He came from the church. Listen to the Soul Stirrers. But hold on. Mahalia Jackson and Sister Rosetta Tharpe never made to American Band Stand. Sam Cooke (1931-1964) did. 

It was always about Faith – in himself, in his talent, in the Lord that first heard his voice. You can’t fake faith. It’s immune to fraud. He must have known that Faith = Magic = Soul. And Sam Cooke had soul.

Artistic truthfulness is tricky. It can’t be rehearsed.  Sinatra – no slouch on straight talk – said, “When I sing, I believe… I’m honest. If you want to get an audience with you, there’s only one way. You have to reach out to them with total honesty and humility.”
Wonderful World

Somehow, nudged by a holy ghost, Sam Cooke brought the Church to pop radio.

So even when he sang an ostensible teen-sell-out ditty, like Havin' a Party, it somehow had that pixie dust of faith sprinkled everywhere.  Same thing with Wonderful World.  There’s a warmth, perhaps a background sadness to his work, where other artists raised double-tracked, chrome-plated paeans to youth’s transitory glory.

A change gonna come
Voice. Looks. Moves. Songs. He was perfect for his chosen profession, as if bespoke by an unstable though perceptive Entertainment God. To end it all drunk and naked,  bleeding to death on the floor of a midnight hotel, a bullet in the chest – to end it that way, to lose the Glory, to let the Faith slither through his hands with warm blood – it just wasn’t possible. Sam Cooke was never, ever to die that way at 33 years old. Justifiable homicide?

So he returned to where it all began, beyond the sky.

If there is indeed a Heavenly Choir, it sounds a lot like Sam Cooke.

Wednesday, February 27, 2019

Truman Capote: The Most Perfect Writer

Norman Mailer called Truman Capote “the most perfect writer of my generation.” Perhaps he was. The simplicity of his prose is deceiving. Like Hemingway, there often seems to be another tale - one of greater importance – hidden behind the one you’re reading.  Such a skill cannot be learned. It flows from the deepest realms of the soul and often, it seems, bespeaks trouble.

Truman Capote at his peak 
Capote termed his great work, In Cold Blood, a non-fiction novel.  In my many ways, his life followed the precepts of this genre: fact was hidden as fiction, and fiction was presented as fact. In the end, no amount of drugs and alcohol could meld the fact/fiction parallax, and grief became too severe.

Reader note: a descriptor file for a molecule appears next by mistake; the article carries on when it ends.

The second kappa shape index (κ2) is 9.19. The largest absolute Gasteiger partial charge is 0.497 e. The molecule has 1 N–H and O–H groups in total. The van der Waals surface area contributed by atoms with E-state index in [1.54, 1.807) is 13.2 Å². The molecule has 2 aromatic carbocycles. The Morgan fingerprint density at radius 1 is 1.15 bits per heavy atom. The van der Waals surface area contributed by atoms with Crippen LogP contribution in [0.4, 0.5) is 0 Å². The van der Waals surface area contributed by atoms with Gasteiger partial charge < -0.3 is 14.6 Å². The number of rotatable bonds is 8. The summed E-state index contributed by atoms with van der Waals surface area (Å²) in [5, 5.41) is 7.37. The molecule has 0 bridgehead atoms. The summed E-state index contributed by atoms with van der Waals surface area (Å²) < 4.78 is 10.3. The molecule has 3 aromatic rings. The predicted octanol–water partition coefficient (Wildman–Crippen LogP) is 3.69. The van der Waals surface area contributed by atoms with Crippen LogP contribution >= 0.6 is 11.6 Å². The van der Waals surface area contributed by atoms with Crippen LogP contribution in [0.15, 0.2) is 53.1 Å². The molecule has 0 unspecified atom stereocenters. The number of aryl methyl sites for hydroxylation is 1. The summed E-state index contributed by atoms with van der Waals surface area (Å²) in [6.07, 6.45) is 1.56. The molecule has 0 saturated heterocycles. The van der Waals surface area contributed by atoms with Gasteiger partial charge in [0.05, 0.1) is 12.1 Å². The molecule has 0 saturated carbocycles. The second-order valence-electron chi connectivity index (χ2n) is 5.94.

Party (and host) of the Century

He said: “No one will ever know what In Cold Blood took out of me. It scraped me right down to the marrow of my bones. It nearly killed me. I think, in a way, it did kill me.”

Perhaps his greatest creation really was the Party of the Century. For the event, such as it was, came forth from Capote’s imagination, passion, and ambition.  Never before had there been anything like it. It’s as if The Party was a living, danse macabre of his psyche.

And after it ended and the last guests left, he was forever spent.

He was spent forever
Capote filled the ensuing years with sad, public displays of debauchery and rare, incomplete offerings of former brilliance, his talent eroded by pills, sophomoric disputes, mendacity, and disappointments.

The strange story of Truman Capote certainly wasn’t written by him. There’s an unimaginative coarseness to his declining years; a too-obvious narrative not found in his words; a hopeless, drunken weave toward darkness that engenders cliché. No, whoever wrote it has no talent at all.

Tuesday, November 13, 2018

Of Peripheral Celebrity and Collateral Damage: The ballad of Suki Potier

Suki Potier: Collateral
You’ve read the news, oh boy: December 18, 1966, Tara Browne, the Guinness heir, plows his Lotus into a van on Redcliffe Gardens, South Kensington. Dead. He is 21. John Lennon hears about it and writes A Day in the Life…something about a lucky man who made the grade but blew his mind out in a car.

Browne’s passenger that day? Model and all-around It Girl Suki Potier.

If ever someone walked under a rain cloud through the rarefied world of 1960s popism, it was poor Suki.

What to make of peripheral celebrities who suffer collateral damage? They appear as secondary characters, necessary to turn the pages of history.

Brian Jones. Suki. Tara Browne.
Bad karma
It wasn’t long after Browne’s death that Potier surfaced in the arms of Rolling Stone Brian Jones. Given what we know now about Brian Jones and women, this wasn’t going to turn out well.

July 3, 1969: Potier leaves Jones’ country house just thirty minutes before he drowns. Not quite in the passenger seat this time, but close.

Jones/Potier: Blonde on Blonde